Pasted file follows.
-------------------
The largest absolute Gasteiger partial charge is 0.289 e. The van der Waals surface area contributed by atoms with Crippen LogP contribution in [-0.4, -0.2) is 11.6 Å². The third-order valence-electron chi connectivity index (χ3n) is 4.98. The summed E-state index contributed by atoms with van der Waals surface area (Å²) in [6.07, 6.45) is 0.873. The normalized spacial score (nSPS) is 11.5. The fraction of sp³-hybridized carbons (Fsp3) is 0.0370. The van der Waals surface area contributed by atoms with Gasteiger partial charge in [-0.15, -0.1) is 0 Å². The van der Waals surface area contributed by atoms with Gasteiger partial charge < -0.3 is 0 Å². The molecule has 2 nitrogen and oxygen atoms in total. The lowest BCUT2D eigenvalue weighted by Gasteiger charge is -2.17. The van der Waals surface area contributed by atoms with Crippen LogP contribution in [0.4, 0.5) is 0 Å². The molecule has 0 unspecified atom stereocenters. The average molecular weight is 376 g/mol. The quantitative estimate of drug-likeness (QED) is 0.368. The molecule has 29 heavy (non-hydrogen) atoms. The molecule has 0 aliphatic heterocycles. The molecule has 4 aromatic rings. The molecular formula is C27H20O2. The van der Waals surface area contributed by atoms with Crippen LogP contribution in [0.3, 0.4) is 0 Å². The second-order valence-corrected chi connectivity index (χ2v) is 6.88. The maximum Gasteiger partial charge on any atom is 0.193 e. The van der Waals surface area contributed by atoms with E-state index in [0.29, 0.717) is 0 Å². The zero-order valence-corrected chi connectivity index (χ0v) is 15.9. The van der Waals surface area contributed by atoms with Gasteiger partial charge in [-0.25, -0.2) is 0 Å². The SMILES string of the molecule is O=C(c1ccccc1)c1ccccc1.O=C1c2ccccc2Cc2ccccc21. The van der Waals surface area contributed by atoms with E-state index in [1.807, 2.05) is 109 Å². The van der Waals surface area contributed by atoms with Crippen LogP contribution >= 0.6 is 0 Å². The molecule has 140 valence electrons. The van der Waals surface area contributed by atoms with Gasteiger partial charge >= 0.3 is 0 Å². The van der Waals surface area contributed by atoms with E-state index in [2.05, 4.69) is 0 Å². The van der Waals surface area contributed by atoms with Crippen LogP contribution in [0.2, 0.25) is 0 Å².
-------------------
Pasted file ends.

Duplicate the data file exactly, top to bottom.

The largest absolute Gasteiger partial charge is 0.289 e. The van der Waals surface area contributed by atoms with Crippen LogP contribution in [-0.4, -0.2) is 11.6 Å². The third-order valence-electron chi connectivity index (χ3n) is 4.98. The summed E-state index contributed by atoms with van der Waals surface area (Å²) in [6.07, 6.45) is 0.873. The normalized spacial score (nSPS) is 11.5. The fraction of sp³-hybridized carbons (Fsp3) is 0.0370. The van der Waals surface area contributed by atoms with Gasteiger partial charge in [-0.15, -0.1) is 0 Å². The van der Waals surface area contributed by atoms with Gasteiger partial charge < -0.3 is 0 Å². The molecule has 2 nitrogen and oxygen atoms in total. The lowest BCUT2D eigenvalue weighted by Gasteiger charge is -2.17. The van der Waals surface area contributed by atoms with Crippen LogP contribution in [0.4, 0.5) is 0 Å². The molecule has 0 unspecified atom stereocenters. The average molecular weight is 376 g/mol. The quantitative estimate of drug-likeness (QED) is 0.368. The molecule has 29 heavy (non-hydrogen) atoms. The molecule has 0 aliphatic heterocycles. The molecule has 4 aromatic rings. The molecular formula is C27H20O2. The van der Waals surface area contributed by atoms with Crippen LogP contribution in [0.3, 0.4) is 0 Å². The second-order valence-corrected chi connectivity index (χ2v) is 6.88. The maximum Gasteiger partial charge on any atom is 0.193 e. The van der Waals surface area contributed by atoms with E-state index in [0.29, 0.717) is 0 Å². The zero-order valence-corrected chi connectivity index (χ0v) is 15.9. The van der Waals surface area contributed by atoms with Gasteiger partial charge in [-0.25, -0.2) is 0 Å². The SMILES string of the molecule is O=C(c1ccccc1)c1ccccc1.O=C1c2ccccc2Cc2ccccc21. The van der Waals surface area contributed by atoms with E-state index in [1.807, 2.05) is 109 Å². The van der Waals surface area contributed by atoms with Crippen LogP contribution >= 0.6 is 0 Å². The molecule has 140 valence electrons. The van der Waals surface area contributed by atoms with Gasteiger partial charge >= 0.3 is 0 Å². The van der Waals surface area contributed by atoms with E-state index in [2.05, 4.69) is 0 Å². The van der Waals surface area contributed by atoms with Crippen LogP contribution in [0.2, 0.25) is 0 Å².